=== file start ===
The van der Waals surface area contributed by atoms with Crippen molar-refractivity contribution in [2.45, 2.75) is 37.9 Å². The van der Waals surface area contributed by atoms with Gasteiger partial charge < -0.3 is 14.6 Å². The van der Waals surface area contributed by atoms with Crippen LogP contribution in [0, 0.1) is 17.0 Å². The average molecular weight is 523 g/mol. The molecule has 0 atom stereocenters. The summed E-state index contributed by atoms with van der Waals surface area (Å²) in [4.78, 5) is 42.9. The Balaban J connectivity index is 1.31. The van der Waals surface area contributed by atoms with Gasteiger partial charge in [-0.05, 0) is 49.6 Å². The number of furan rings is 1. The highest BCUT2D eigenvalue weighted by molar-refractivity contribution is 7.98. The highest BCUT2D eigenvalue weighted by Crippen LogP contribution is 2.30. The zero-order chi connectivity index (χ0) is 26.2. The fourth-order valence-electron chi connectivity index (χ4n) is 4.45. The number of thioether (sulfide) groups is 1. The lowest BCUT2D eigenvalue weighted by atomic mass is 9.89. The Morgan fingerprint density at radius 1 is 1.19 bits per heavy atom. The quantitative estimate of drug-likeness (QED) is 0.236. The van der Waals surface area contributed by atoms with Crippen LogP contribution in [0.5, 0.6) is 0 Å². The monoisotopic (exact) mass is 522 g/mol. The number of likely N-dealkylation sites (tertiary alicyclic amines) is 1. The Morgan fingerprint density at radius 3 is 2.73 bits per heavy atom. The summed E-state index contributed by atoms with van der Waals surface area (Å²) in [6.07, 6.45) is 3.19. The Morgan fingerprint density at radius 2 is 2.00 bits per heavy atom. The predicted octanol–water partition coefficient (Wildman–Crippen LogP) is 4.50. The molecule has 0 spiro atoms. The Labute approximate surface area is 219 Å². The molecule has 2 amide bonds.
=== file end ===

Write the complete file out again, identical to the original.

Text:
The van der Waals surface area contributed by atoms with Crippen molar-refractivity contribution in [2.45, 2.75) is 37.9 Å². The van der Waals surface area contributed by atoms with Gasteiger partial charge < -0.3 is 14.6 Å². The van der Waals surface area contributed by atoms with Crippen LogP contribution in [0, 0.1) is 17.0 Å². The average molecular weight is 523 g/mol. The molecule has 0 atom stereocenters. The summed E-state index contributed by atoms with van der Waals surface area (Å²) in [4.78, 5) is 42.9. The Balaban J connectivity index is 1.31. The van der Waals surface area contributed by atoms with Gasteiger partial charge in [-0.05, 0) is 49.6 Å². The number of furan rings is 1. The highest BCUT2D eigenvalue weighted by molar-refractivity contribution is 7.98. The highest BCUT2D eigenvalue weighted by Crippen LogP contribution is 2.30. The zero-order chi connectivity index (χ0) is 26.2. The fourth-order valence-electron chi connectivity index (χ4n) is 4.45. The number of thioether (sulfide) groups is 1. The lowest BCUT2D eigenvalue weighted by atomic mass is 9.89. The Morgan fingerprint density at radius 1 is 1.19 bits per heavy atom. The quantitative estimate of drug-likeness (QED) is 0.236. The van der Waals surface area contributed by atoms with Crippen LogP contribution in [0.5, 0.6) is 0 Å². The monoisotopic (exact) mass is 522 g/mol. The number of likely N-dealkylation sites (tertiary alicyclic amines) is 1. The Morgan fingerprint density at radius 3 is 2.73 bits per heavy atom. The summed E-state index contributed by atoms with van der Waals surface area (Å²) in [6.07, 6.45) is 3.19. The Morgan fingerprint density at radius 2 is 2.00 bits per heavy atom. The predicted octanol–water partition coefficient (Wildman–Crippen LogP) is 4.50. The molecule has 0 spiro atoms. The Labute approximate surface area is 219 Å². The molecule has 2 amide bonds.